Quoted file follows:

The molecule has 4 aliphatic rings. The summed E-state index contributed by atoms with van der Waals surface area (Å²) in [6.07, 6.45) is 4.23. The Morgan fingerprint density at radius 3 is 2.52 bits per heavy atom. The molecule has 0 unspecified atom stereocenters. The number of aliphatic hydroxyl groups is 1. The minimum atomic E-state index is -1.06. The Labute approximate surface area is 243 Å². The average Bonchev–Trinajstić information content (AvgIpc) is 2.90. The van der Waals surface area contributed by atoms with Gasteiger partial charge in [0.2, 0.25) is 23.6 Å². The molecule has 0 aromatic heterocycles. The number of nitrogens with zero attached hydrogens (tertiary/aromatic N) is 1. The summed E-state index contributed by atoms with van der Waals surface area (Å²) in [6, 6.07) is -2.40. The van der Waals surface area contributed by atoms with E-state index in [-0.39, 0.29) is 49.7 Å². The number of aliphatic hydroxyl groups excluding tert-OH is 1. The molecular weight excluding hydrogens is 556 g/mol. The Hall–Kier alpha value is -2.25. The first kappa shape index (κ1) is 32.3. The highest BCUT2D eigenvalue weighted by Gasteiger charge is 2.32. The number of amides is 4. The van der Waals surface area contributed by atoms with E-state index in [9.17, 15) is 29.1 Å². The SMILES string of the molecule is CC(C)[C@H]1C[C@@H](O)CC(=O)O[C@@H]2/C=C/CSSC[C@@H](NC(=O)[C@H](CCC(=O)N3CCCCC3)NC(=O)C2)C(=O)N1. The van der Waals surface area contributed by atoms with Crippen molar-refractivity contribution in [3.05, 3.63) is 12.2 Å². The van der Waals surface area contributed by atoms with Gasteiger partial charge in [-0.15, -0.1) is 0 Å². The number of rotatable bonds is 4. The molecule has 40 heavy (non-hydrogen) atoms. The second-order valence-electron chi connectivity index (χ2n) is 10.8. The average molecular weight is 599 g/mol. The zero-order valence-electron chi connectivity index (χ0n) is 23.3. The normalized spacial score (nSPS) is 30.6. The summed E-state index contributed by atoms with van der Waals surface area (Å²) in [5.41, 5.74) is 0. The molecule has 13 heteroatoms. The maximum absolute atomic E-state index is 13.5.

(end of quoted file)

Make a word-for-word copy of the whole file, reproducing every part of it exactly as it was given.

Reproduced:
The molecule has 4 aliphatic rings. The summed E-state index contributed by atoms with van der Waals surface area (Å²) in [6.07, 6.45) is 4.23. The Morgan fingerprint density at radius 3 is 2.52 bits per heavy atom. The molecule has 0 unspecified atom stereocenters. The number of aliphatic hydroxyl groups is 1. The minimum atomic E-state index is -1.06. The Labute approximate surface area is 243 Å². The average Bonchev–Trinajstić information content (AvgIpc) is 2.90. The van der Waals surface area contributed by atoms with Gasteiger partial charge in [0.2, 0.25) is 23.6 Å². The molecule has 0 aromatic heterocycles. The number of nitrogens with zero attached hydrogens (tertiary/aromatic N) is 1. The summed E-state index contributed by atoms with van der Waals surface area (Å²) in [6, 6.07) is -2.40. The van der Waals surface area contributed by atoms with E-state index in [-0.39, 0.29) is 49.7 Å². The number of aliphatic hydroxyl groups excluding tert-OH is 1. The molecular weight excluding hydrogens is 556 g/mol. The Hall–Kier alpha value is -2.25. The first kappa shape index (κ1) is 32.3. The highest BCUT2D eigenvalue weighted by Gasteiger charge is 2.32. The number of amides is 4. The van der Waals surface area contributed by atoms with E-state index in [9.17, 15) is 29.1 Å². The SMILES string of the molecule is CC(C)[C@H]1C[C@@H](O)CC(=O)O[C@@H]2/C=C/CSSC[C@@H](NC(=O)[C@H](CCC(=O)N3CCCCC3)NC(=O)C2)C(=O)N1. The van der Waals surface area contributed by atoms with Crippen molar-refractivity contribution in [3.05, 3.63) is 12.2 Å². The van der Waals surface area contributed by atoms with Gasteiger partial charge in [-0.15, -0.1) is 0 Å². The number of rotatable bonds is 4. The molecule has 40 heavy (non-hydrogen) atoms. The second-order valence-electron chi connectivity index (χ2n) is 10.8. The average molecular weight is 599 g/mol. The zero-order valence-electron chi connectivity index (χ0n) is 23.3. The normalized spacial score (nSPS) is 30.6. The summed E-state index contributed by atoms with van der Waals surface area (Å²) in [5.41, 5.74) is 0. The molecule has 13 heteroatoms. The maximum absolute atomic E-state index is 13.5.